We recently posted on the ‘Top 5 Things We like About Windows 8‘. Now it’s time to examine the things we dislike or more to the point, think need a second look from Microsoft.
As we continue to study and use the Windows 8 Developer Preview we often have to remind ourselves that this is far from release candidate stage. The features aren’t all available, some hindrances or technical hiccups are very likely and overall what we see today could be drastically altered for the final release. Now on with the criticism!
Lack of Start Menu
While we actually like the Metro UI, the lack of a start menu or option thereof to enable it is a misstep for sure. Using the Metro UI will undoubtedly be great for touchscreen users and we really see the potential in that. However, use of the interface with a mouse is cumbersome and time consuming. Granted the additional time is only in seconds it takes to click, but constantly clicking left and right to find an app gets annoying. We also fear that a lot of key features will get buried without a start menu to browse through the options. Windows could always benefit from more transparency with their internal commands, but Windows 8 looks like a cloak of fluff hiding many useful programs and features. Out of sight out of mind.
Windows needs to have a start menu option if for no other reason than to migrate its users effectively. There’s going to be a learning curve and the number of users with touchscreens or those willing to upgrade will be low, likely very low. In order for this UI to work on something other than a touchscreen MS has got to add some functionality for desktop and non-touchscreen users. Note, it is possible to have a start menu on Windows 8 through a registry hack, but that’s not a realistic solution for a final release candidate.
We suggest a middle of the road solution which allows for smaller Metro UI icons. Smaller traditional sized icons will allow users to list a great many more apps on the start screen thus making it feel and act more like a start menu. With the already added feature of type to search, users can find anything not on the start screen just as they do now.
Normally a plus when listing features, in the case of Windows 8 keyboard shortcuts are relied upon too much. The average user still has very little knowledge of keyboard shortcuts beyond ctrl-c. Adding more keyboard shortcuts to navigate around is a bad idea if that’s the only method of navigation. It only makes it harder to find things for those without touchscreens.
We suggest an option to add functions on the start screen.
Gone is the red X to close programs unless you are using the desktop for everything. Instead, apps are suspended when not in use. Again, we like the idea of suspending apps and believe it is an excellent feature for home users who don’t want to bother closing programs anyway. However, we have some concern for overall system resources when the suspending becomes extreme. Right now there aren’t a lot of apps which take advantage of the suspension status, but as those increase we could see the desktop environment become obsolete.
This dislike is more of a note of caution. There needs to be a failsafe for Windows to fall back on when system resources hit a specific or critical level. When the level is hit, Windows automatically closes out old suspended apps to regain resources and/or memory. A setting similar to pagefile size would do nicely. We can’t be sure this isn’t in place already, but we haven’t seen a setting for it.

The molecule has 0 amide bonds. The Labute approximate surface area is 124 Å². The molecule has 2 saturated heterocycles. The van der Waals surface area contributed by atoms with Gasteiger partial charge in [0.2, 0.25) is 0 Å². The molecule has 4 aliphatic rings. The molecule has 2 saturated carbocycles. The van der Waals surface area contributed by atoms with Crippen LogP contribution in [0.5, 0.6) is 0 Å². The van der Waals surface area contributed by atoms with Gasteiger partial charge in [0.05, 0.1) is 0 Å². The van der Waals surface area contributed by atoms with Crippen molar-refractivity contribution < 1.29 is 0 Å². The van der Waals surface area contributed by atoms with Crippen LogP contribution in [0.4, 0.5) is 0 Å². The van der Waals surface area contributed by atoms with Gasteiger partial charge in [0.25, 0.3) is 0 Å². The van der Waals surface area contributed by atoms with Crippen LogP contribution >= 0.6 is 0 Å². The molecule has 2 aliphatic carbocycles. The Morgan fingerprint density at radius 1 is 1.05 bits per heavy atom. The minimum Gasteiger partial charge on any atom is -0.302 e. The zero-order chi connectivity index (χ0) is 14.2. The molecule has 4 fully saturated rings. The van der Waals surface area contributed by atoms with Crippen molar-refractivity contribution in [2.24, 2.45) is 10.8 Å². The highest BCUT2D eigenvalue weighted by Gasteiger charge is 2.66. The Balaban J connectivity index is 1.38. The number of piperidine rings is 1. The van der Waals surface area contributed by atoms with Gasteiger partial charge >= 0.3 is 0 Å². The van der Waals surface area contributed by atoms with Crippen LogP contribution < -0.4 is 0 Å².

This is a real aggravating task. We can only assume the shutdown and restart buttons are tucked away due to the early preview release and not a larger problem. Plainly put, the system needs those buttons to be more prominent. Add them to the profile dropdown menu with logout and lock screen. Currently, keystrokes plus settings or logout first are the only ways to actually shut down Windows 8.
Clearly Microsoft has its sights set on the home user and mobile device platform. However, businesses will certainly resist Windows 8 in its current configuration. Microsoft doesn’t continue to dominate because home users keep buying PCs, they dominate because nearly every business runs some sort of Windows environment for their workers. Currently enterprise solutions still hover above 50% using Windows XP and while Windows 7 continues to be deployed and gain ground, the numbers don’t lie. Businesses don’t like the idea of change when it comes to updating their networks. Legacy issues have often been a means of concern, just take IE6 as an example.
In order for Windows 8 to flourish there needs to be some sort of enterprise solution for businesses. Whether that is a unique OS for business environments or a revamp of Win8 we can’t say, but MS will definitely need to address it.
Customization needs to be more plentiful. The developer preview doesn’t have tons of bells and whistles so lack of customization isn’t surprising, but users like making the PC their own so we hope MS adds all the usual tweaks for the upcoming betas and final release.
If you read our ‘Top 5 Things We Like About Windows 8‘ you may have noticed that some of the five overlap. That’s because while we enjoy many of the new features and looks there are obvious flaws for certain situations. Looking at a broad range of users who’ll be using Windows 8, it’s only fair to point out even the smallest of oversights.
Overall there aren’t many glaring negatives to speak of. Once the betas get going and we see just how the OS is taking shape towards a final product we’ll be able to nit-pick a bit more.
You can read other Windows 8 related articles on our Windows 8 News page.
What do you dislike, if anything, about the new look Windows? Did we miss a glaring negative about the OS? Please let us know in the comments!
If you enjoyed or found this article useful, please show us some support by liking us on Facebook or by sharing us on your favorite social website. Thanks!